In many reservations, the Indian ``nations'' are striving for economic development with venture capital and other business activities. They see a need to be more economically self-sufficient as part of a movement toward greater self-government. In Saskatchewan, for example, the Indians now run their own schools on reserves. They have their own school of social work, of nursing, and of law. The number of children going all the way through high school into college has escalated rapidly.

A goal of Indians in some reserves is to establish their own court systems, says Meadmore. They want a sort of ``provincial status'' with the right to pass their own laws and govern themselves. They would like to be able to set up their own banks, since no Canadian bank now has a branch on an Indian reservation.

Since there are some 592 Indian reserves in Canada with an average population of under 500, this aim of self-government prompts some controversy.

The relatively new Progressive Conservative government has endorsed the basic idea of more self-government for the reserves. David Crombie, the minister of Indian Affairs and Northern Development, talks about how this should proceed at a measured pace and respect the diversity of the various Indian bands.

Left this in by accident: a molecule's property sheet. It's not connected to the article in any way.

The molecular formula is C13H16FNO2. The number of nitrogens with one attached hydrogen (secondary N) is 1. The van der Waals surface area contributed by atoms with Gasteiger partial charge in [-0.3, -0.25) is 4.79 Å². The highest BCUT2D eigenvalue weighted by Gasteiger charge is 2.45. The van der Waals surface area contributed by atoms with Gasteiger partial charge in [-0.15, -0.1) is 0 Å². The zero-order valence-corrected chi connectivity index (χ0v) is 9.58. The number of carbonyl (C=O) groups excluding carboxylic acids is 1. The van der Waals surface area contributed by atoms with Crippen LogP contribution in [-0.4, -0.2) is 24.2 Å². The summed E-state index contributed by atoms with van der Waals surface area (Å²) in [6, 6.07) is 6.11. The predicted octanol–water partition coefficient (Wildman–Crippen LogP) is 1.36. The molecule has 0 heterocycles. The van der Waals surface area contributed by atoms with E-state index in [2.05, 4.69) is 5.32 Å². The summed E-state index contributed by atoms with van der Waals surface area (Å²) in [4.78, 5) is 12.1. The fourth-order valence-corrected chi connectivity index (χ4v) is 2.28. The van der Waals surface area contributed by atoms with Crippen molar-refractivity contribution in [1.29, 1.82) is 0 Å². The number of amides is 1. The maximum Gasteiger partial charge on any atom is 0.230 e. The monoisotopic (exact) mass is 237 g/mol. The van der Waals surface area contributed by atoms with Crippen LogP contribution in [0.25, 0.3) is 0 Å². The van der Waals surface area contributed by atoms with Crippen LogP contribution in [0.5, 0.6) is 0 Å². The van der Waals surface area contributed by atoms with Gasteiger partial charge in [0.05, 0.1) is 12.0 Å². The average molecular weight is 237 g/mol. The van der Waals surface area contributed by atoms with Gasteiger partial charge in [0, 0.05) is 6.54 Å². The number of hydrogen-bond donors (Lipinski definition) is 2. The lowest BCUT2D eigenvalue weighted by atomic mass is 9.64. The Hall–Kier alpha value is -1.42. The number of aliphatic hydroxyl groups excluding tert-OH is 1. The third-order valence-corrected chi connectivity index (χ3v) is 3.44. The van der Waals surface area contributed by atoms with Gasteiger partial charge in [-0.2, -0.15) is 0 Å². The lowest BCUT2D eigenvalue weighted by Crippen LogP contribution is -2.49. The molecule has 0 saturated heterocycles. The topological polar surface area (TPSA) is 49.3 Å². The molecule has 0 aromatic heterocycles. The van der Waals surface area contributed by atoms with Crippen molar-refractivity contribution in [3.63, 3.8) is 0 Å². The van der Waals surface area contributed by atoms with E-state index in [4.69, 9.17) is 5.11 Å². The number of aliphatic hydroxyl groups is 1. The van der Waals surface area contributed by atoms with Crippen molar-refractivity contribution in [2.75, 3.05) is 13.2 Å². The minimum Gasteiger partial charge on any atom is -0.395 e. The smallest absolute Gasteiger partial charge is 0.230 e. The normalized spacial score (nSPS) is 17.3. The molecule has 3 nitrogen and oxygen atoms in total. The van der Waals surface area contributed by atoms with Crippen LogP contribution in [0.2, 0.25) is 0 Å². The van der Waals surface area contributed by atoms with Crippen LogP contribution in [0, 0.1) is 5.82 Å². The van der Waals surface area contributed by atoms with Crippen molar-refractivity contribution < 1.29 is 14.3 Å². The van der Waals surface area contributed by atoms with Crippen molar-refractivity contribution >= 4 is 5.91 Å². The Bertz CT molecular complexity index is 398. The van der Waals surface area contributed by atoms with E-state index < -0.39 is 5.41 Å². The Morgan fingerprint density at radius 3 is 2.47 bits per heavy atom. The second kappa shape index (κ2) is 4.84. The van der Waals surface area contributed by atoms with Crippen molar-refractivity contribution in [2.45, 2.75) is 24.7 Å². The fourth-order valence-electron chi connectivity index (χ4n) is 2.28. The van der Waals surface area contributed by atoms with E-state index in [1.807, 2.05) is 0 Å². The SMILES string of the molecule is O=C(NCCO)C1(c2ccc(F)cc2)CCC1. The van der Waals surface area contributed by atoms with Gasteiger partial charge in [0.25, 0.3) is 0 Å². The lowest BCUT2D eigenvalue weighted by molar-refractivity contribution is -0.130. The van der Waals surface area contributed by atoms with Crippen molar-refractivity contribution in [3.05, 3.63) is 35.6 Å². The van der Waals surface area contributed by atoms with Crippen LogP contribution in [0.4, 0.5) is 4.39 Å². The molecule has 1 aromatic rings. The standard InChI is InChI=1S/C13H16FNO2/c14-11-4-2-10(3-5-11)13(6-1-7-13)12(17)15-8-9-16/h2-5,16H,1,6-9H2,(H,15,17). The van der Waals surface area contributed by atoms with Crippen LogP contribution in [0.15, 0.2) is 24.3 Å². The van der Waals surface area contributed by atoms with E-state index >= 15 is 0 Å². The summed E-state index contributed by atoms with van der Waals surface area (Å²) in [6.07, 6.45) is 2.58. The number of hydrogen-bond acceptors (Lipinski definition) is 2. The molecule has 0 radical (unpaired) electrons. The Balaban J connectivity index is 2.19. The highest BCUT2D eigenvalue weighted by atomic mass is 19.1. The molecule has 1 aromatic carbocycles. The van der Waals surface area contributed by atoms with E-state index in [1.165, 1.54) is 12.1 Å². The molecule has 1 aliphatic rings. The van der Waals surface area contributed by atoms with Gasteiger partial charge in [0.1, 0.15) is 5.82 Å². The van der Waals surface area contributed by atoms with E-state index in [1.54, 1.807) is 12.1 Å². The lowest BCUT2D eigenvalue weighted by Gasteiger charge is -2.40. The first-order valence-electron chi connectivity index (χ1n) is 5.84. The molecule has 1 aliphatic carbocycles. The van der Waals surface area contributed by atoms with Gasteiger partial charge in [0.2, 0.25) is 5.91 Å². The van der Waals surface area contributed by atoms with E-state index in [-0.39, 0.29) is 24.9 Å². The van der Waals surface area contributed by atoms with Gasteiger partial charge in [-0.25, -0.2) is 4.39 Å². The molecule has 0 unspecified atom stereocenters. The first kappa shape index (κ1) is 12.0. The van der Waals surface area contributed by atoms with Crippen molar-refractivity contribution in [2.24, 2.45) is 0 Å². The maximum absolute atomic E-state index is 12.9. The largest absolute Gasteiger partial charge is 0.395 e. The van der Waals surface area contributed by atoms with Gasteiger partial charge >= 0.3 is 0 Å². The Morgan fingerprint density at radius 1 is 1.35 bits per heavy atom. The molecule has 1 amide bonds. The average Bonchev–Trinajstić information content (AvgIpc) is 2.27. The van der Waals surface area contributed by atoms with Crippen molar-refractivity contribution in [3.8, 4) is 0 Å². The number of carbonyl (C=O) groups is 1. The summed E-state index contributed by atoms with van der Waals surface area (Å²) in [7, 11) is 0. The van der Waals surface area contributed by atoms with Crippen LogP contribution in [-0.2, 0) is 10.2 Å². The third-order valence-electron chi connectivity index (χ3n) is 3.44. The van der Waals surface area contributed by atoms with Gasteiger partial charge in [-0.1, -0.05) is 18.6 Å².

Legislation is to be introduced into the House of Commons shortly that will give the Sechelt reservation in British Columbia more autonomy. The Nishawbe-Aski in Ontario are negotiating an agreement with both the federal and provincial governments giving them more authority. The Pointe Bleu group in Quebec is also working over a proposal.

Wuttunee gets some satisfaction from the fact that a 1959 submission of his to a joint committee of the federal House of Commons and Senate included a model Indian Act that forms the basis of some Indian arguments for provincial status for reservations.

However, though much in favor of Indian economic development and involved in some oil and gas promotions himself, the lawyer sees the idea of Indian ``separateness'' as bound to fail. He sees a continued need for economic and social integration with the white man's Canada.

Though noting that Indians have managed so far to remain an identifiable group, he says, ``Canadian Indians are becoming more and more integrated and assimilated, not because that is what they want, but because the forces of society compel them to.''

``People can't make a living on the reservations,'' he continues. ``So they go to the cities where the excitement is, where the jobs are. They aren't necessarily happier. Indian value systems are different. I am not sure the Indian is certain that what white civilization gives him is what he wants.''

Thinking of the hunting-trapping-gathering society of earlier Indians, he says: ``To put it very bluntly, the traditional Indian no longer exists. The Indian is in transition. That has always happened in history. It is not bad.''

``My children are not natives in transition. They are Canadians. It is that simple.''

Over time, he expects white society's remaining discrimination against Indians to diminish.

``We are all one people on earth,'' he says. ``Color should not matter.''

You've read  of  free articles. Subscribe to continue.
QR Code to Pioneer Indian lawyer speaks up for the rights of his people
Read this article in
QR Code to Subscription page
Start your subscription today